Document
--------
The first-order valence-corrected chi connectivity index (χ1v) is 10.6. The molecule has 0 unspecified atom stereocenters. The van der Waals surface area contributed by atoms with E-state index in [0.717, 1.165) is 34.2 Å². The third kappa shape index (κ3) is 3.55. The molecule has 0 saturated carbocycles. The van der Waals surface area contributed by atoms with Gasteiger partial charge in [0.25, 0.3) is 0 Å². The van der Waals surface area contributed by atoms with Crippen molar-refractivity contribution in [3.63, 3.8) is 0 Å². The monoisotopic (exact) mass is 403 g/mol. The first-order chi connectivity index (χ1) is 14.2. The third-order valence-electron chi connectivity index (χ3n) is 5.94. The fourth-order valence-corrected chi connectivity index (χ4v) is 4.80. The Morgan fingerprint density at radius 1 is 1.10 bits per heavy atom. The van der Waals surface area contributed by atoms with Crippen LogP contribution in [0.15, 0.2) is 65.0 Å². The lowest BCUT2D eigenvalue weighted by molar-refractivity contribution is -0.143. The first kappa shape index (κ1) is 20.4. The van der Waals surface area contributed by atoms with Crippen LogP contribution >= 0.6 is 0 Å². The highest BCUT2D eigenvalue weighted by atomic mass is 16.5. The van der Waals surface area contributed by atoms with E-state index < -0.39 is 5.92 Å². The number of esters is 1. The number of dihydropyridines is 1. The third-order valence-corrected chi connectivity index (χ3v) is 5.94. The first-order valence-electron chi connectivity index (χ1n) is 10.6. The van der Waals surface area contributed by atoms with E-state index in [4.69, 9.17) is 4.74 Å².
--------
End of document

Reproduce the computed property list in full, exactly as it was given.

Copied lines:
The first-order valence-corrected chi connectivity index (χ1v) is 10.6. The molecule has 0 unspecified atom stereocenters. The van der Waals surface area contributed by atoms with E-state index in [0.717, 1.165) is 34.2 Å². The third kappa shape index (κ3) is 3.55. The molecule has 0 saturated carbocycles. The van der Waals surface area contributed by atoms with Gasteiger partial charge in [0.25, 0.3) is 0 Å². The van der Waals surface area contributed by atoms with Crippen molar-refractivity contribution in [3.63, 3.8) is 0 Å². The monoisotopic (exact) mass is 403 g/mol. The first-order chi connectivity index (χ1) is 14.2. The third-order valence-electron chi connectivity index (χ3n) is 5.94. The fourth-order valence-corrected chi connectivity index (χ4v) is 4.80. The Morgan fingerprint density at radius 1 is 1.10 bits per heavy atom. The van der Waals surface area contributed by atoms with Crippen LogP contribution in [0.15, 0.2) is 65.0 Å². The lowest BCUT2D eigenvalue weighted by molar-refractivity contribution is -0.143. The first kappa shape index (κ1) is 20.4. The van der Waals surface area contributed by atoms with Crippen LogP contribution >= 0.6 is 0 Å². The highest BCUT2D eigenvalue weighted by atomic mass is 16.5. The van der Waals surface area contributed by atoms with E-state index < -0.39 is 5.92 Å². The number of esters is 1. The number of dihydropyridines is 1. The third-order valence-corrected chi connectivity index (χ3v) is 5.94. The first-order valence-electron chi connectivity index (χ1n) is 10.6. The van der Waals surface area contributed by atoms with E-state index in [4.69, 9.17) is 4.74 Å².